Use of Sodium acifluorfen

Oct 20,2021

Sodium acifluorfen was first registered in the United States in 1980 as the herbicide Blazer, by the Rohm and Haas Company. In 1987, the BASF Corporation purchased the registration and supporting data. In 2003, the US Environmental Protection Agency (EPA) conducted an assessment to determine if pesticide products containing the active ingredient sodium acifluorfen were eligible for pesticide reregistration. 

Results of the US EPA assessment were explained in the Reregistration Eligibility Decision (RED) of sodium acifluorfen. The RED document determined pesticides with the active ingredient of sodium acifluorfen were eligible for reregistration provided certain stipulations listed in the RED document were met, which included additional label requirements to limit the potential for drift. Under the Federal Insecticide, Fungicide, and Rodenticide Act (FIFRA) Section 3, all new pesticides used in the United States must be registered by the Administrator of the US EPA. There are 12 registrations for sodium acifluorfen.



Sodium acifluorfen is a member of a diphenyl ether group of light-dependent peroxidizing herbicides. Sodium acifluorfen is also a member of the nitrophenyl ether class of herbicides. This class of herbicides can cause rapid disruption of cell membranes in plants. Acifluorfen penetrates into the cytoplasm and causes the formation of peroxides and free electrons (requires light), ultimately destroying the cell membrane. 

Destruction of the cell membrane prevents translocation to other regions of the plant. In the environment, sodium acifluorfen degrades to acifluorfen (or acifluorfen acid). Additionally, acifluorfen acid is a degradation product of lactofen, another herbicide used on agricultural crops and in forestry. Sodium acifluorfen can be used alone or formulated with similar herbicides. Various formulation types include liquid, ready-to-use, and soluble concentrates. Agricultural crop applications are conducted by aircraft and by broadcast and band treatment using ground equipment. A trigger spray bottle for spot treatment is used by both agricultural and residential applicators.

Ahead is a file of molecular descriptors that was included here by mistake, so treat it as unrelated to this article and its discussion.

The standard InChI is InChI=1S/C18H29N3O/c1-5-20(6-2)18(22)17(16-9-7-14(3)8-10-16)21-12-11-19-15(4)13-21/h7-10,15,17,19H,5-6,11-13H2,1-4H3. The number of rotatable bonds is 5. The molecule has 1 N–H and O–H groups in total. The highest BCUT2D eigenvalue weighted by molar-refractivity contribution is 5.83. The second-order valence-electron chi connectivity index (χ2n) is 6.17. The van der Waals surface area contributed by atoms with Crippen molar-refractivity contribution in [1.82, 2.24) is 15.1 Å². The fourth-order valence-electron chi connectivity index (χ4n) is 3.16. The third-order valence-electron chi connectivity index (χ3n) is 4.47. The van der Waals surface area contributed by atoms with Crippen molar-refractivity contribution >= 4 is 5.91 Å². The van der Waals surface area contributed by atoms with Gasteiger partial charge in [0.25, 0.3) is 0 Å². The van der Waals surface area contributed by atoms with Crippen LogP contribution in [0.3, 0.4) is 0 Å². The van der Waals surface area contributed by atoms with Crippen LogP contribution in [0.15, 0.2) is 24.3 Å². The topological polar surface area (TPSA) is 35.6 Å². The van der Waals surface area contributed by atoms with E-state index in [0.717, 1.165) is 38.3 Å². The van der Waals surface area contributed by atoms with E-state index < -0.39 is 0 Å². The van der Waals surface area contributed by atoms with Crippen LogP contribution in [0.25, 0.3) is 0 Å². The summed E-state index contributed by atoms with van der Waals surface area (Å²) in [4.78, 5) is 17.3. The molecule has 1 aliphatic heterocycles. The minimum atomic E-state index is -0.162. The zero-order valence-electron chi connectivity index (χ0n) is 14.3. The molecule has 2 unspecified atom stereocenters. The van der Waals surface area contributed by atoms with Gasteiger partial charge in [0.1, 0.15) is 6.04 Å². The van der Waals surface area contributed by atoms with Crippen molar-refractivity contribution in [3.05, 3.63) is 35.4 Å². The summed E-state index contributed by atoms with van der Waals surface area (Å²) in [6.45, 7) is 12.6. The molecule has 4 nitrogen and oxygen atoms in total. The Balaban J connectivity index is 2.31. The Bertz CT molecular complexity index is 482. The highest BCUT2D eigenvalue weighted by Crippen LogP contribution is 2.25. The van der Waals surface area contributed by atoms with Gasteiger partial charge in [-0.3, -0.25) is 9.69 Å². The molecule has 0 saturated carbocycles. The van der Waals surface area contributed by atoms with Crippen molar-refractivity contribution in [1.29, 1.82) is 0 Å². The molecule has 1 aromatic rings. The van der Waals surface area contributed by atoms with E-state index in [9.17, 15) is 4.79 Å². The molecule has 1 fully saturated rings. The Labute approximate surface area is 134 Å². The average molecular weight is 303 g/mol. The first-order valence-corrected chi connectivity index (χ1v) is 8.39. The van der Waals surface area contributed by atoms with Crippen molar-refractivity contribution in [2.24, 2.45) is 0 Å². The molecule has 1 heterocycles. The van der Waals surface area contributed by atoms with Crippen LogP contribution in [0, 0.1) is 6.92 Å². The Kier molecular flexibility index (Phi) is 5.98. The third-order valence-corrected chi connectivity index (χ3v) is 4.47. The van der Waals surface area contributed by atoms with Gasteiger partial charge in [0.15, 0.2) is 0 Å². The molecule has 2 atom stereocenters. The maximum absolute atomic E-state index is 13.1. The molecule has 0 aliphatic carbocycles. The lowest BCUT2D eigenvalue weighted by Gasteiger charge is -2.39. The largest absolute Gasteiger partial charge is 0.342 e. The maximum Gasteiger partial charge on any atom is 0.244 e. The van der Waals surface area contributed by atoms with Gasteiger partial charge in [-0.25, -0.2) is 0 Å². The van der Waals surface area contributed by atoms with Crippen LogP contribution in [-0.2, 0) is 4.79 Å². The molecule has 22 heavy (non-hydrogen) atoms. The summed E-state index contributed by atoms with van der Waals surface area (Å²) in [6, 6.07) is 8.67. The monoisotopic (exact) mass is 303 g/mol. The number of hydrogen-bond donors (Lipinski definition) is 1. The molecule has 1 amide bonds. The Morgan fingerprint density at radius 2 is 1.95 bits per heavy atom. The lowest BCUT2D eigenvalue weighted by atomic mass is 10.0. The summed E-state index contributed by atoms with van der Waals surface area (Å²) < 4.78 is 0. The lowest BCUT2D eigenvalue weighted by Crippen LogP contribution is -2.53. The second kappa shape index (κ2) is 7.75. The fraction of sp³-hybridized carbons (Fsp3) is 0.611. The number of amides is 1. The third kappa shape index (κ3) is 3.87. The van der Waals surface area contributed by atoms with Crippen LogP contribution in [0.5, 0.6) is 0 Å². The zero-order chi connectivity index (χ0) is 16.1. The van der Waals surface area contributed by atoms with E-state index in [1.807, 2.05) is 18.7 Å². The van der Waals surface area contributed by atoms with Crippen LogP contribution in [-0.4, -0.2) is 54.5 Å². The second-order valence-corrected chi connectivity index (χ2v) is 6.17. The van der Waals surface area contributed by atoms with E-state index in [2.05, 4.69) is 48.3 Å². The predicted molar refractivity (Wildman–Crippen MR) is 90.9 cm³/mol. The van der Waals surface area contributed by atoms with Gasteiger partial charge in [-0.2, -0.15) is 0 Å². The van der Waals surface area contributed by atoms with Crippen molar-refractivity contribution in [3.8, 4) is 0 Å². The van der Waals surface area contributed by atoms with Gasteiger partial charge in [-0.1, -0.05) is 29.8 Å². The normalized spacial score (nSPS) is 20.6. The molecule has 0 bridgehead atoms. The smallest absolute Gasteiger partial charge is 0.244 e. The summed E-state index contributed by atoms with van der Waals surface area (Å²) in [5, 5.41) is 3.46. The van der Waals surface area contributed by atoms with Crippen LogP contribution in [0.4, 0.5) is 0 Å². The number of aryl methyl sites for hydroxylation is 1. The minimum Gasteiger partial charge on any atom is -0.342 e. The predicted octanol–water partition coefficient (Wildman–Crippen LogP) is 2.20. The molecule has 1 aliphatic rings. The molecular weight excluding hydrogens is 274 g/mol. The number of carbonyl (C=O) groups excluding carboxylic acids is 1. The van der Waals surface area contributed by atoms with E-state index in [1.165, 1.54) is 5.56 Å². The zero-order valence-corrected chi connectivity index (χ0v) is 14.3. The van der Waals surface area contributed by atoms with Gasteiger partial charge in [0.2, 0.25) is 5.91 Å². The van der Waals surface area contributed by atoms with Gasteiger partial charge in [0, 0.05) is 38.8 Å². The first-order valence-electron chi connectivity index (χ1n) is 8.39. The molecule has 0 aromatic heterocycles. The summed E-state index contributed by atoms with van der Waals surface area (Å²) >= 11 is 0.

Sodium acifluorfen is primarily used on agricultural crops as a nonselective herbicide for pre- and postemergent control of annual broadleaf weeds and grasses. From 2001 to 2007, the annual US agricultural consumption of sodium acifluorfen was estimated at 300 000 pounds. An estimated 200 000 pounds of the agricultural consumption was applied to soybean crops. Sodium acifluorfen is also used on the agricultural crops peanuts, rice, peas, and strawberries. Sodium acifluorfen is registered for residential use; however, it is limited to spot treatment with ready-to-use formulations. Residential application of sodium acifluorfen is minor compared to agricultural, since it is a nonselective herbicide that kills both weeds and grasses.

Mechanism of Toxicity    

Sodium acifluorfen is directly released into the environment as a pre/postemergent herbicide. In the environment, sodium acifluorfen dissociates to acifluorfen. Sodium acifluorfen has an estimated Henry’s law constant of 6.03 × 10-11 atmm3 mol-1 derived from a vapor pressure of 1.33 ×105mm Hg. Sodium acifluorfen has a water solubility of 62.07 g 100 ml-1 (at 20°C) and an octanol/water partition coefficient of 1.55. Additionally, sodium acifluorfen has a pKa of 3.86, indicating it will exist in the anion form at pH values from 5 to 9. Acifluorfen has an estimated vapor pressure of 1.5×10-8mm Hg, Koc values from 44 to 684, and an estimated pKa of 2.07.

The pKa of sodium acifluorfen indicates the compound will exist in an anion form in the environment. Compared to their neutral counterparts, anion forms do not strongly adsorb to soils containing organic carbon and clay. Anions do not volatilize, therefore it is highly unlikely that acifluorfen will volatilize from dry or moist soil conditions. Additionally, volatilization of sodium acifluorfen from water surfaces is also highly unlikely. 

The estimated vapor pressure of acifluorfen indicates that it will exist in both the vapor and particulate phases in the ambient air. Based on the Koc value range of 44–684, acifluorfen has a very high to low mobility in soil. Adsorption and desorption are strongly correlated to site-specific soil parameters such as pH and mineral content.

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